Things look different around here, I know. By its definition, 'identity crisis' is an apt description of what I'm going through, but I'm embarrassed by how dramatic that sounds, so we won't call it that.
Truth is, I’m a little lost right now. Thankfully, not in my travels—those are going swimmingly (I begin this missive from a pleasant, grassy rest stop in rural Illinois, an 18-wheeler parked on either side of us and an official sign straight ahead that reads: AFTER 11 HRS DRIVING YOU NEED 10 HRS REST)—but in a bigger picture sense. There’s so much out there for folks seeking life coaching. And a lot of it is really good. The blogs, the podcasts, the e-courses and e-books, the retreats. Now that I’ve gotten my sea legs in the actual art of coaching, I have to ask myself: What do I want to offer and how will I offer it in a way that reflects who I am?
From the beginning, those questions stumped me big time, but I pushed through. I wrote an offerings page and a bio for my website and kept things simple. This is what beginner coaches do, I reasoned. Start with all the things you're supposed to do, the things everyone does. I tried my hand at conventional coach-y type blogging, writing a few posts that felt safe and good, and I made corresponding graphics for Instagram and Pinterest. This will feel like 'you' soon enough; just keep at it. In a drought of inspiration or energy, I played with fonts; I moved things around on my website; I added and subtracted backgrounds and rejiggered the layout, satisfying myself for short bursts until I got restless again and needed to change something else.
This is what we do when our clothes don't fit. We fidget and adjust, pulling and tugging at the thing, unable to sit still. Sometimes, we even decide it's our body's fault that the garment doesn't look or feel right.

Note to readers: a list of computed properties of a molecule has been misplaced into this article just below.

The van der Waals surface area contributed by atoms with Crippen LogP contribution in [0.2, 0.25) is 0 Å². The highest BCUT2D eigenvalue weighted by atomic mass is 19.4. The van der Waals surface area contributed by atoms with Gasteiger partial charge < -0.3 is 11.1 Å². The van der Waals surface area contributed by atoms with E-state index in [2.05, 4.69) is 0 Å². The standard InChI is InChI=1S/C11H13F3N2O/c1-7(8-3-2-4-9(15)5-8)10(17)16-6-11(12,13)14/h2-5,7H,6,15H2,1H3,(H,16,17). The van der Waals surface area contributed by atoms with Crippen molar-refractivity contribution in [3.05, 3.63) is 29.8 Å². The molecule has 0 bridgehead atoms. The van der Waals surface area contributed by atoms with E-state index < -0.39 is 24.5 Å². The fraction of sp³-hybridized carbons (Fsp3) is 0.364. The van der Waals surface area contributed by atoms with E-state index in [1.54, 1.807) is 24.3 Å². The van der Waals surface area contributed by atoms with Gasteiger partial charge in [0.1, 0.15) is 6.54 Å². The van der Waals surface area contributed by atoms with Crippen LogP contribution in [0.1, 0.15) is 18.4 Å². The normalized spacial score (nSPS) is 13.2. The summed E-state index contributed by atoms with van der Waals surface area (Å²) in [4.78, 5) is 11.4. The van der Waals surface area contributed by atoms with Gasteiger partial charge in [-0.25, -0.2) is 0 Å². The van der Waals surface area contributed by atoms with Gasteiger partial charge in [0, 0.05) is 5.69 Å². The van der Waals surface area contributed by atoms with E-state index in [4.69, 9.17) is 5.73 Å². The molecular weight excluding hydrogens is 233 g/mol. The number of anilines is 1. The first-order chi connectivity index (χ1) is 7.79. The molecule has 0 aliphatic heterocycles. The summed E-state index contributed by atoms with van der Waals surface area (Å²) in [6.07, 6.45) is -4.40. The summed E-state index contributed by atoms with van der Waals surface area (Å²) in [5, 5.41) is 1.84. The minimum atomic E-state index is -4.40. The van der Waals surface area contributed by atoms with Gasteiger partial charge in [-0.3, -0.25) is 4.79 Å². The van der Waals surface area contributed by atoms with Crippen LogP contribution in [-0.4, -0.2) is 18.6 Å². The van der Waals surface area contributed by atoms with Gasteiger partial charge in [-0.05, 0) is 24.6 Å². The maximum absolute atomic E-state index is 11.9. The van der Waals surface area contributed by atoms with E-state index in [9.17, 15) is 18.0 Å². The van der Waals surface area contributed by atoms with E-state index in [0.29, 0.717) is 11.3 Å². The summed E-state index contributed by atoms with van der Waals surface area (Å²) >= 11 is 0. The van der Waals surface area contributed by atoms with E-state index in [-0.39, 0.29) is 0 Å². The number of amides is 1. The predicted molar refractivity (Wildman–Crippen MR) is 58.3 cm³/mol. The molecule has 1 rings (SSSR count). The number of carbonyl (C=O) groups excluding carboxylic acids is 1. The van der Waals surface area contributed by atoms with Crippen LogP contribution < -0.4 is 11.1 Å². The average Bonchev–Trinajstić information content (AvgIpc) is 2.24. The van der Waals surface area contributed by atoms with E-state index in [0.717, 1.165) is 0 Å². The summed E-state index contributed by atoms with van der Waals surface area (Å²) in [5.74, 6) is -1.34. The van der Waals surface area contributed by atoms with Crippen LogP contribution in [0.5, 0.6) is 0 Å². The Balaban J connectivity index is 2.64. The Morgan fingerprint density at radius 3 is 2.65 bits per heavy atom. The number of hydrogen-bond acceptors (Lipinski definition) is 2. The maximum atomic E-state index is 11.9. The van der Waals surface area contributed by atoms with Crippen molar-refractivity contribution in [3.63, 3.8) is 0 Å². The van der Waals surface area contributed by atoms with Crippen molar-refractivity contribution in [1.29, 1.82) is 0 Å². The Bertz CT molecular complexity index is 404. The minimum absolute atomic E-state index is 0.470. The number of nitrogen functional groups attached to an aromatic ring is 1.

A few weeks ago, I waved my white flag. I didn't want to do it anymore. It didn't feel like 'me' and I didn't suspect that would change, no matter how long I kept up the act. So, I scrapped the website and strategy that felt like someone else's clothing, and I tried to listen. (That was after I cried and fretted and read a book on finding your life's calling, because, you know, I was pretty sure I'd gone down the wrong path in thinking I could start my own coaching business, i.e. something was wrong with my body, not the fit of the clothing.)
And then I remembered curiosity.
Curiosity is magic because its success depends only on the act of seeking (and an openness to the findings). It’s what I do when coaching: I wonder, I ask questions, I guide another in considering overlooked possibilities. Almost everything else in life is tied up in results. Striving. Arriving. Achieving. But curiosity is more open-ended and easeful, and it allows plenty of room for digging deeper and playing with variables.
So, a curiosity coach? Yep. That's what I'm aiming for now. I'm not so sure what it means, but stay tuned; I'm finding out a bit more with each passing day.
Notes from the week of August 23
CAMPED AT CUIVRE RIVER STATE PARK
+ blue-tailed skinks
+ owls (one was standing in the middle of the road when we drove back to camp one night; others, we heard in the night)
+ far too many large spiders (one is hanging on the driver's side mirror at present)
+ tick (tweezed off my belly)
MEALS PREPARED & EATEN
+ summer veggie omelette (turned into more of a scramble when I messed up the flip and decided to just roll with it)
+ roasted vegetarian tacos w/ avocado cream and feta (feta seems strange, I know, but it's perfect)
+ spinach & black bean quesadillas (we pulled out the George Foreman for these)
+ older couple from Missouri with a dog named Hank
+ camp host with a dog named Watson
+ mom and son from Wisconsin, Christine and Matt
+ middle-aged couple from Missouri, Sarah and Joe
+ Blazing Star
+ Mossy Hill
+ 118 stairs down to the lake and back up
+ whiskey sours
+ French roast
+ rum jumbie
+ lime pomegranate iced green tea
+ salted caramel cold brew coffee with almond milk (tried on a whim when spotted in the grocery)
ATTRACTIONS BOOKMARKED FOR NEXT TIME
+ Mark Twain's boyhood home
+ Phobius Haunted House
+ City Museum